Smooth sailing?

Editorial Board
Saturday, Apr 13, 2024

All the pieces of government seem to be coming together. Syed Yusuf Raza Gilani from the PPP and Saidal Nasir Khan from the PML-N were elected unopposed as the Senate chairman and deputy chairman. No other candidate submitted nomination papers against them for the top Senate posts. But while the government may be coming together, it is certainly not without protest by the PTI which has called the Senate and chair and co-chair election illegal and demanded adjournment of the house till the election of senators from Khyber Pakhtunkhwa is completed. There has already been debate regarding this with some legal experts saying that the Senate is as yet incomplete and so the chair and co-chair election doesn’t stand. The government, however, is relying on Article 60: which it says provides for election for the posts of the Senate chairman and deputy chairman as soon as the key posts are vacated. One is at a loss to see how the elected chair and co-chair of the Senate can now be dislodged by the PTI – regardless of its protestations. What it can do is make a narrative in its favour, which its supporters can then lap up.

This power of the narrative may also be the main driving force behind recent speculations that PTI founder Imran Khan will be out of jail soon after Eid. From PTI leaders to journalists, this is a rumour that has gained speed in the past few weeks. Their reasoning? That the PTI’s popularity means that those that matter in our power equation have no choice but to talk to the party and make way for Imran’s release due to public pressure. And that the current government does not have any legitimacy due to the controversy surrounding the February 8 elections. The equally – or more – believable counter to this argument is that there is no indication that Imran Khan will get any relief. One, there are no issues between the government and the powers that be. This government is also part of the hybrid system so the government and establishment can only have a fallout if the government fails on the economic front. Two, there are very signs – none, really – that there has been any softening of the stance towards the perpetrators of the May 9 riots.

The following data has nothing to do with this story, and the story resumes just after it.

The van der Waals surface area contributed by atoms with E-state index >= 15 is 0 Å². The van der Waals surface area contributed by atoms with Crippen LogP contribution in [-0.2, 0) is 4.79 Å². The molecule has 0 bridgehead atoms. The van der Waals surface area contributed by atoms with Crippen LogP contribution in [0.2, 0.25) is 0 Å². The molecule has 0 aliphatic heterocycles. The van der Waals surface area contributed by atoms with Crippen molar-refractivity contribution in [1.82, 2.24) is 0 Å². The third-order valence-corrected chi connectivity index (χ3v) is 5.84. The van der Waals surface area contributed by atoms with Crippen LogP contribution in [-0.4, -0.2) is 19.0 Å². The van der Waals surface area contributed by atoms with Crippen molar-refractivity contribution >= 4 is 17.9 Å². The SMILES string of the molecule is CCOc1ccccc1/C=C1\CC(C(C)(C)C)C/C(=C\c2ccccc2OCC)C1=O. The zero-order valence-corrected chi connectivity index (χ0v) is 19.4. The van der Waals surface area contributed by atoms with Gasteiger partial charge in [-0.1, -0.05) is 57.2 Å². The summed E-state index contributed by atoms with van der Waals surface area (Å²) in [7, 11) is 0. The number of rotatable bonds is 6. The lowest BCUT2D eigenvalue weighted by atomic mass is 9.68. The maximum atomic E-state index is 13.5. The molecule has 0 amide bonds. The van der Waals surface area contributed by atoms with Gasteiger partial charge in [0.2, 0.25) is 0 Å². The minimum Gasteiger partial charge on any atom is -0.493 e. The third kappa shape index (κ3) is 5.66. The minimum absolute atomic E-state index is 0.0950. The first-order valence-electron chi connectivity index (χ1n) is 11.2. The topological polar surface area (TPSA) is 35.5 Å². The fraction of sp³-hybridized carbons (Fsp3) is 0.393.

While it is difficult to predict what can happen in Pakistani politics since things change so quickly in real time, the government looks stable for now. It has a clear majority with its allies, the PML-N has a government in Punjab, the PPP has a government in Sindh and there is a coalition government in Balochistan. The two parties got their chairman and deputy chairman elected to the Senate quite smoothly and things are moving forward for the government and its allied parties. Nothing is ever certain in politics, though, and the PTI may want to reconsider its approach of not talking to other political parties. The way forward can only be together if the country’s political parties want to step outside the box the hybrid system has placed them in. Unfortunately, given Imran’s politics, it seems unlikely. Maybe the government should make the first move and open negotiations with the PTI. Let’s hope some sense prevails post-Eid.